The COVID-19 vaccines in use now have been touted for how well they work—the Pfizer vaccine trials found its product to be 95 percent effective in preventing COVID-19 infections after both shots and the Moderna 94.1 percent effective after the same. And people are gradually becoming familiar and comfortable with how the mRNA technology that allowed these to be developed so quickly works. Scientists now have answers to many early questions about the vaccines.
But a question that there’s still no solid answer to is whether people who’ve been vaccinated can still carry the virus and potentially spread it to others.
The question arose as early as December, when Pfizer CEO Albert Bourla appeared on “Dateline NBC”Thursday night, alongside the CEOs of Moderna and Johnson & Johnson. “I think this is something that needs to be examined,” Bourla told Dateline. “We are not certain about that right now.”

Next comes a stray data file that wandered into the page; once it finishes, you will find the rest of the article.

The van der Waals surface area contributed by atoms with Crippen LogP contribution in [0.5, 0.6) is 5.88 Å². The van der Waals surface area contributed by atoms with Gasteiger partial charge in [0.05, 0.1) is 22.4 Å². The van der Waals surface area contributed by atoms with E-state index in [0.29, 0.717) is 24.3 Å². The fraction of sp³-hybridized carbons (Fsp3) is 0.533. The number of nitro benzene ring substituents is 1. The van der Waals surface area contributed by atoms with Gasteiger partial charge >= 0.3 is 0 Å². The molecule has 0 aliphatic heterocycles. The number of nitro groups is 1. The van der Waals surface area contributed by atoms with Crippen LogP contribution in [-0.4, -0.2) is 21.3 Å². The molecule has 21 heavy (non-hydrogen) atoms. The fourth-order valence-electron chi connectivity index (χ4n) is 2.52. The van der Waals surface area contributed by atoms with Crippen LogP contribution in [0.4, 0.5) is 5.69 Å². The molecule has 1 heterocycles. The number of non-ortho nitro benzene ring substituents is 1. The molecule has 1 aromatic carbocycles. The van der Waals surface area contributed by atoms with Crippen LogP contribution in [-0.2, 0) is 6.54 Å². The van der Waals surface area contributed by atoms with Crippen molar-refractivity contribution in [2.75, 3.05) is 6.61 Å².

Data from studies that could give a better answer to that aren’t in yet. “There is a theoretical risk that you could pass the virus on to others despite being vaccinated,” says Kirsten Hokeness, Ph.D., director of Bryant University’s new Center for Health and Behavioral Sciences.
Meanwhile, health experts are encouraging people who are vaccinated to act as if they could somehow pass virus they had acquired somewhere to other people—that means they need to keep masking and social distancing (and you do, too).
While vaccines are a vital tool in combating the pandemic, having them doesn’t mean everyone can safely return to “normal” right away. Or forever—it’s not clear exactly how long post-vaccination immunity would last. That means keep doing what you’re doing, even after you receive the vaccine, until more research comes out.
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